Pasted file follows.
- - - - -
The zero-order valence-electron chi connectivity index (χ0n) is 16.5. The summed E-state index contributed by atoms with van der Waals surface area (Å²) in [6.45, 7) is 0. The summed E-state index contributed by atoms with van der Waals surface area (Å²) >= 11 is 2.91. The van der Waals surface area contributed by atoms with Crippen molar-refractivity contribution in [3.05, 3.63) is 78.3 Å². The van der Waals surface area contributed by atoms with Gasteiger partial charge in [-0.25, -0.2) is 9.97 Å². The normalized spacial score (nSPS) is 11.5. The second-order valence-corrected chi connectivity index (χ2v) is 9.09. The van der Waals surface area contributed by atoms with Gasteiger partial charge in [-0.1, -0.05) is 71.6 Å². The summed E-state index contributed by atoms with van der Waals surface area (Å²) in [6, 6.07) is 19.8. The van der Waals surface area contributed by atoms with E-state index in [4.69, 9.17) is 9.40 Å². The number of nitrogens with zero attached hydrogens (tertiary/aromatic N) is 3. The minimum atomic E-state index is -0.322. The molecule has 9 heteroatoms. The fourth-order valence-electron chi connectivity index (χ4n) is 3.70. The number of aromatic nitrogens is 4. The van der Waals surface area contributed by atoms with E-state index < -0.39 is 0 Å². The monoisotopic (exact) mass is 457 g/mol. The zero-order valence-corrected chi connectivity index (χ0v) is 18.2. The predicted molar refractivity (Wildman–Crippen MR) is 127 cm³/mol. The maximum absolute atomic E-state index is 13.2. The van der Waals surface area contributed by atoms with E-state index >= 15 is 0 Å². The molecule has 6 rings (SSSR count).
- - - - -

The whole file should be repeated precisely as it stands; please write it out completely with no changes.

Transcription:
The zero-order valence-electron chi connectivity index (χ0n) is 16.5. The summed E-state index contributed by atoms with van der Waals surface area (Å²) in [6.45, 7) is 0. The summed E-state index contributed by atoms with van der Waals surface area (Å²) >= 11 is 2.91. The van der Waals surface area contributed by atoms with Crippen molar-refractivity contribution in [3.05, 3.63) is 78.3 Å². The van der Waals surface area contributed by atoms with Gasteiger partial charge in [-0.25, -0.2) is 9.97 Å². The normalized spacial score (nSPS) is 11.5. The second-order valence-corrected chi connectivity index (χ2v) is 9.09. The van der Waals surface area contributed by atoms with Gasteiger partial charge in [-0.1, -0.05) is 71.6 Å². The summed E-state index contributed by atoms with van der Waals surface area (Å²) in [6, 6.07) is 19.8. The van der Waals surface area contributed by atoms with E-state index in [4.69, 9.17) is 9.40 Å². The number of nitrogens with zero attached hydrogens (tertiary/aromatic N) is 3. The minimum atomic E-state index is -0.322. The molecule has 9 heteroatoms. The fourth-order valence-electron chi connectivity index (χ4n) is 3.70. The number of aromatic nitrogens is 4. The van der Waals surface area contributed by atoms with E-state index < -0.39 is 0 Å². The monoisotopic (exact) mass is 457 g/mol. The zero-order valence-corrected chi connectivity index (χ0v) is 18.2. The predicted molar refractivity (Wildman–Crippen MR) is 127 cm³/mol. The maximum absolute atomic E-state index is 13.2. The van der Waals surface area contributed by atoms with E-state index >= 15 is 0 Å². The molecule has 6 rings (SSSR count).